Brooklyn earns distinction as dining destination
By Richard Leong
NEW YORK (Reuters) - Forget Manhattan. Brooklyn is vying to become New York City's hip and cutting-edge dining destination.
"We got everything here in Brooklyn. They can keep Manhattan," said John Coppola, co-owner of the grilled sandwich truck, Foodfreaks.
The 31-year-old native of Brooklyn, one of New York's City's five boroughs, and brothers David and Stephen Cusato are among a new breed of ambitious cooks who think they can succeed outside of Manhattan.
Cheaper rents in growing neighborhoods have allowed chefs of diverse backgrounds to elevate hot dogs and other comfort food or popularize foreign dishes like jerk chicken.
Food critics seem to agree that Brooklyn has arrived as a foodie haven.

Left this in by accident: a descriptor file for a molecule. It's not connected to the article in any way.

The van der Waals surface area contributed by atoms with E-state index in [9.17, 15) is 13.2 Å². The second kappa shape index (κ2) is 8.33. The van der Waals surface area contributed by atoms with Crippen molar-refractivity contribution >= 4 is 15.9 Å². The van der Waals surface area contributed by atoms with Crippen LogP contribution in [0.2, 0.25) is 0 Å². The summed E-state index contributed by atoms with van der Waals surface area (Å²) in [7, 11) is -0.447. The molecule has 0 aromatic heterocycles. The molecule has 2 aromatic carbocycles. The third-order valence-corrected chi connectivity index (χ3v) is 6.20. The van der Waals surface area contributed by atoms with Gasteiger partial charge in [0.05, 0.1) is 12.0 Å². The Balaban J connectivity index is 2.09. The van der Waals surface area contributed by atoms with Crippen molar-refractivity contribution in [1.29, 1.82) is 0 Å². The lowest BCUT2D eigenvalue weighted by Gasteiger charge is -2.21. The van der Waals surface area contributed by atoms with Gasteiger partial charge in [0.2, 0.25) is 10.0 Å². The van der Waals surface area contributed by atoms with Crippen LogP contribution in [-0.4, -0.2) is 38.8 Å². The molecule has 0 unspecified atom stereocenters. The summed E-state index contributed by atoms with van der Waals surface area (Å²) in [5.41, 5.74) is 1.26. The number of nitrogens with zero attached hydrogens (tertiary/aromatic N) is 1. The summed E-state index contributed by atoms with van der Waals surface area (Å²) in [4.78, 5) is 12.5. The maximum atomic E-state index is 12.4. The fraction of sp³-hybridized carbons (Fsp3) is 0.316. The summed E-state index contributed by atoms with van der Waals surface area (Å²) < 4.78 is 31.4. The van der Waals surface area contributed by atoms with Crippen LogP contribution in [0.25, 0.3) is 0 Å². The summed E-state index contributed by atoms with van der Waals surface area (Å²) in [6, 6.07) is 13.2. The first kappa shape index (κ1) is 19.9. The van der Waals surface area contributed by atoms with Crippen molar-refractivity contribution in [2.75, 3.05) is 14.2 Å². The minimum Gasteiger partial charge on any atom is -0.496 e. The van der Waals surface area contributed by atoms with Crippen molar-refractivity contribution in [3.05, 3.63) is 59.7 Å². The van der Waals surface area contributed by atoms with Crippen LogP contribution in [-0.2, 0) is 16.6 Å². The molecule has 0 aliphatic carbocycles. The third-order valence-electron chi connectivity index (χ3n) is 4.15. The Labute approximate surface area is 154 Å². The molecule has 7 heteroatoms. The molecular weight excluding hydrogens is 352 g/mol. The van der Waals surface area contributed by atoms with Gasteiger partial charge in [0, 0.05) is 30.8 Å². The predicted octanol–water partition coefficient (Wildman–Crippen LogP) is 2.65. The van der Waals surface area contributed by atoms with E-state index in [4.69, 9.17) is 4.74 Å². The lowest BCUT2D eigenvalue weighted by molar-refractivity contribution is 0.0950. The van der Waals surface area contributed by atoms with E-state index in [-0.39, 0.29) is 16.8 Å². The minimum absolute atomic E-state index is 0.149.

Last year, the Michelin restaurant guide gave two stars to Chef's Table at Brooklyn Fare -- the first such distinction for a Brooklyn eatery.
Brooklyn still lags behind Manhattan, which has nine two-star Michelin restaurants and five eateries with three stars, the highest rating. But earning culinary prestige does not seem to be a priority for Brooklyn chefs.
Joshua Sharkey abandoned working at high-end Manhattan restaurants more than two years ago and partnered with another chef, Brandon Gillis, to open Bark Hot Dogs. Continued...